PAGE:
genetic identity

genetic identity

[jə¦ned·ik ī′den·əd·ē]
(genetics)
A measure of the proportion of genes that are identical in two populations.
References in periodicals archive ?
Most of the remaining hermaphroditic species showed low levels of genetic identity compared with dimorphic species or other hermaphroditic species.
The goal of this paper was to characterize the genetic identity of the Mexican Pacific hawksbill at nesting and foraging sites, and to investigate their relationship to rookeries recently characterized in the Eastern Pacific and others regions.
Some governments have even taken the position that appearance gives rise to protected status, which widens the realm of liability for the owner or manager when it can be alleged that, "You didn't rent to me because you don't like how I look." Some of the challenges in society today lead to further housing protections; Madison has added homelessness and genetic identity as protections.
The matrix of unbiased genetic identity and distance among four populations of root pathogens based on RAPD markers is presented in table 5.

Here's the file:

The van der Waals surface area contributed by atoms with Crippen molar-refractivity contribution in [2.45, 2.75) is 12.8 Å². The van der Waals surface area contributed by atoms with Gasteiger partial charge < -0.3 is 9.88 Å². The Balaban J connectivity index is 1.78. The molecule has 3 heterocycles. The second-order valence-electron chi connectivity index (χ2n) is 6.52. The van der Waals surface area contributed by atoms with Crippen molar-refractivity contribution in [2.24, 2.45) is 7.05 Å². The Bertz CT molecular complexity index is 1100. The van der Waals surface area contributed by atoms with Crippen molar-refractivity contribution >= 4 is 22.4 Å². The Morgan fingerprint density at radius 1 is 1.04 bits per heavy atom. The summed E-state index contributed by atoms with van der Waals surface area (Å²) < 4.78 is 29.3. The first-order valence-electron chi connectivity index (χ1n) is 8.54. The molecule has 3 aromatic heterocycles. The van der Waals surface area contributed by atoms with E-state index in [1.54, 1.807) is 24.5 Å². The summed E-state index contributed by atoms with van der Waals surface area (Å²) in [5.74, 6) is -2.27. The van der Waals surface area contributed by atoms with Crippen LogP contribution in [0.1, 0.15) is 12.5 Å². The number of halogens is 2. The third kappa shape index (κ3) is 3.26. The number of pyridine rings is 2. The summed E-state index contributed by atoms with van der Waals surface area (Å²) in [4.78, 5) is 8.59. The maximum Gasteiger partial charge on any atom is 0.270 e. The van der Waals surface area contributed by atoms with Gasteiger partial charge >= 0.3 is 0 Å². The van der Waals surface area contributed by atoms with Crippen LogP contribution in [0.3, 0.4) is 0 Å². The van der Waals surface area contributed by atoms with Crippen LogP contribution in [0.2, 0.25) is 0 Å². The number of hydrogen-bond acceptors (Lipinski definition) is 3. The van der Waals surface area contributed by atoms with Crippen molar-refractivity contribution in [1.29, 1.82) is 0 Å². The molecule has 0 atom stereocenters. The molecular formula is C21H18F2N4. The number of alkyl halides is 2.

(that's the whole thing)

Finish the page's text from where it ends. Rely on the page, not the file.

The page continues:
On a parallel level, the soul power holder when it comes to a child's genetic identity is the individual itself.
Federal welfare law has imposed a particular vision of the link between genetic identity and parentage rights onto states that they might not otherwise have chosen.
Genetic differentiation index of PhiPT ([[PHI].sub.st]) among populations, Nei's genetic distance (D), and genetic identity ([I.sub.N]) were also calculated.
Despite these efforts, there seemed to be no way to determine through genetic identity alone that cells were pluripotent.
The highest genetic Identity (0.7317) was observed between genotypes of BPF (Blue peafowl female) and PPF (Pied peafowl female) and between genotypes of PPM (Pied peafowl male) and PPF (Pied peafowl female) while the lowest genetic identity (0.3659) between genotypes of GJF (Green java female) and WPM (White peafowl male).